Your baby is learning rapidly as her brain is seeing, hearing and touching the world around her. All babies have a period of feeling overstimulated from these new experiences, resulting in what is commonly known as a “witchy hour”, or a period of fussiness or crankiness (that unfortunately lasts more than an hour). During this time, baby may cry a lot, feed a lot or just not want to be put down. You may be able to relate to this feeling if you have ever been to an all-day concert or spent hours in sideshow ally with rides, lights and sounds! Overstimulation continues as your baby grows, knowing your own child’s tolerance and responding to their cues begins as newborns. You may find giving a relaxation bath or swaddling to be helpful during this time, as the sensation of being in warm water and being tight is comforting to a newborn as it is familiar. If you have been inside all day, go for a walk, or pass baby to someone else to change the vibe.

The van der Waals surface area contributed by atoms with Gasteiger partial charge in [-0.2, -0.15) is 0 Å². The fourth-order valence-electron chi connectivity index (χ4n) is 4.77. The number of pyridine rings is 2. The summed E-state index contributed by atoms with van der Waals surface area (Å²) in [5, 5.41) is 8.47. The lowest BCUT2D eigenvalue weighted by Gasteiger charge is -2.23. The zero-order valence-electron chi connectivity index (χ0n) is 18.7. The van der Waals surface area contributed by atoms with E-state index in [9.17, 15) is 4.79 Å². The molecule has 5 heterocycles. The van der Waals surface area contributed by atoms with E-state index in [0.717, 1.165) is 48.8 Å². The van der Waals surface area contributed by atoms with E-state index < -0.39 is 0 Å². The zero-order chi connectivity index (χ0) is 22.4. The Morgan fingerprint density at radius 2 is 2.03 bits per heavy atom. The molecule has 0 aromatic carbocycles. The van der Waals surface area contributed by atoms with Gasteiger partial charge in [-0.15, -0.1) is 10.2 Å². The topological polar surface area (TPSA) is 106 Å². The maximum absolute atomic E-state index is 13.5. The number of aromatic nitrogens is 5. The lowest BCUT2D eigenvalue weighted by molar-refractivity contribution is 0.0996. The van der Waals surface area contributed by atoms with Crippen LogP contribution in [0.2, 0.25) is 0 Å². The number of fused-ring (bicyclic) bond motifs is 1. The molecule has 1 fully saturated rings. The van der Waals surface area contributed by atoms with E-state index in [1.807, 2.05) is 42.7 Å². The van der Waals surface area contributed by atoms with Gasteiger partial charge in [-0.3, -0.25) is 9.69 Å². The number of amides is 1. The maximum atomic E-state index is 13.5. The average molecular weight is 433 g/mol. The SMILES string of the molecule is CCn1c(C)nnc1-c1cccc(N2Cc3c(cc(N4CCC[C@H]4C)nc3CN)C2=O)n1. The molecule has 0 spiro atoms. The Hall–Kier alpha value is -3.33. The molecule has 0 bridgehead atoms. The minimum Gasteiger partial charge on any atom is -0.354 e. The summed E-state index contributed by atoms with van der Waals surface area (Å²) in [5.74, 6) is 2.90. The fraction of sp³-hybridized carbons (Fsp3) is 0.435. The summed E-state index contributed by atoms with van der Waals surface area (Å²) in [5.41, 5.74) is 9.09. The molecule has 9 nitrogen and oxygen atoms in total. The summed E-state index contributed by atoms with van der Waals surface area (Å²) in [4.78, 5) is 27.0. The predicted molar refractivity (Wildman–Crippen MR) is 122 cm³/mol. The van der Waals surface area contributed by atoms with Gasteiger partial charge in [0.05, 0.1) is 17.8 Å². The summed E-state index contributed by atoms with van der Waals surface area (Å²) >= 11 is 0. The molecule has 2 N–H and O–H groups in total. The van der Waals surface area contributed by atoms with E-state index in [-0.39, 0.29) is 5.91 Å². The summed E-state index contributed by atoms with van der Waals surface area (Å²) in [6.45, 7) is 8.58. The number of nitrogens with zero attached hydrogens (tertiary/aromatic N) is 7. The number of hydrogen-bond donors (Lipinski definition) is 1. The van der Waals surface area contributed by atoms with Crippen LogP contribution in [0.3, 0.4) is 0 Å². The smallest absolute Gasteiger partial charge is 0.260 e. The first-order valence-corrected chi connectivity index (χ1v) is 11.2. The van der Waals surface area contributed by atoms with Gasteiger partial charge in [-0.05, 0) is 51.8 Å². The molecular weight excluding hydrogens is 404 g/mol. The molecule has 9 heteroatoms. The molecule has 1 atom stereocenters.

Babies are also programmed to sleep differently to adults – whilst in-utero baby’s circadian rhythm is linked to your hormones, so after the birth, baby has to develop her own biological clock which typically takes 3-4 months to fully develop. Newborns do not produce enough melatonin (hormone that regulates the sleep-wake cycle) or produce it consistently throughout the night causing them to sleep in short burst of between 2-4 hours. Therefore, it is very common and healthy for newborn babies to wake 2-3 times throughout the night as they cycle from deep sleep to light sleep, often needing assistance to settle or to feed. You may hear of babies sleeping through the night from 8 weeks, this would be the exception to the rule and not normal newborn expectation. You will first notice your baby extend the first sleep-wake cycle from 3hrs to 4-5hours as her circadian rhythm develops, so if your baby is feeding well and putting on weight, don’t be tempted to continue to wake your bub for feeds every three hours unless medically instructed.